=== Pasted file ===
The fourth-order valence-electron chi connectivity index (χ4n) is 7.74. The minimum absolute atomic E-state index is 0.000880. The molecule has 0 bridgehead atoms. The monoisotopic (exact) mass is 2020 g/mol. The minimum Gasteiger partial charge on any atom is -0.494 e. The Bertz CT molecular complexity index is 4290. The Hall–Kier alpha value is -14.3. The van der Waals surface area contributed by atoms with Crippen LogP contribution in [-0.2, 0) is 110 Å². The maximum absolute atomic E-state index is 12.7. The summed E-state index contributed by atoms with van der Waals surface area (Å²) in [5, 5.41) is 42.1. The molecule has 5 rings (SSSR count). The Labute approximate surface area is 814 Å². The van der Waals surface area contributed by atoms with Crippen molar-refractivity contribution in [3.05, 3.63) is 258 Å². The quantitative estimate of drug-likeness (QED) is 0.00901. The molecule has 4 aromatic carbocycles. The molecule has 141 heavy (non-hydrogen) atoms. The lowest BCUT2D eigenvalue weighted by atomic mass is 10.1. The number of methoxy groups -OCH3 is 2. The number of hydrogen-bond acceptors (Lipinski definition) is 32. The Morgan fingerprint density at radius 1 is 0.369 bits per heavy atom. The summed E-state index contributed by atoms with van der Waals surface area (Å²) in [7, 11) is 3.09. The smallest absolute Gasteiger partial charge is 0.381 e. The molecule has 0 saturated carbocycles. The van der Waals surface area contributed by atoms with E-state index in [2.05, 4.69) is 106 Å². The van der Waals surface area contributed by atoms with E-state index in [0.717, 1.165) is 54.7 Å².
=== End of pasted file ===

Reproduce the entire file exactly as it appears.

The fourth-order valence-electron chi connectivity index (χ4n) is 7.74. The minimum absolute atomic E-state index is 0.000880. The molecule has 0 bridgehead atoms. The monoisotopic (exact) mass is 2020 g/mol. The minimum Gasteiger partial charge on any atom is -0.494 e. The Bertz CT molecular complexity index is 4290. The Hall–Kier alpha value is -14.3. The van der Waals surface area contributed by atoms with Crippen LogP contribution in [-0.2, 0) is 110 Å². The maximum absolute atomic E-state index is 12.7. The summed E-state index contributed by atoms with van der Waals surface area (Å²) in [5, 5.41) is 42.1. The molecule has 5 rings (SSSR count). The Labute approximate surface area is 814 Å². The van der Waals surface area contributed by atoms with Crippen molar-refractivity contribution in [3.05, 3.63) is 258 Å². The quantitative estimate of drug-likeness (QED) is 0.00901. The molecule has 4 aromatic carbocycles. The molecule has 141 heavy (non-hydrogen) atoms. The lowest BCUT2D eigenvalue weighted by atomic mass is 10.1. The number of methoxy groups -OCH3 is 2. The number of hydrogen-bond acceptors (Lipinski definition) is 32. The Morgan fingerprint density at radius 1 is 0.369 bits per heavy atom. The summed E-state index contributed by atoms with van der Waals surface area (Å²) in [7, 11) is 3.09. The smallest absolute Gasteiger partial charge is 0.381 e. The molecule has 0 saturated carbocycles. The van der Waals surface area contributed by atoms with E-state index in [2.05, 4.69) is 106 Å². The van der Waals surface area contributed by atoms with E-state index in [0.717, 1.165) is 54.7 Å².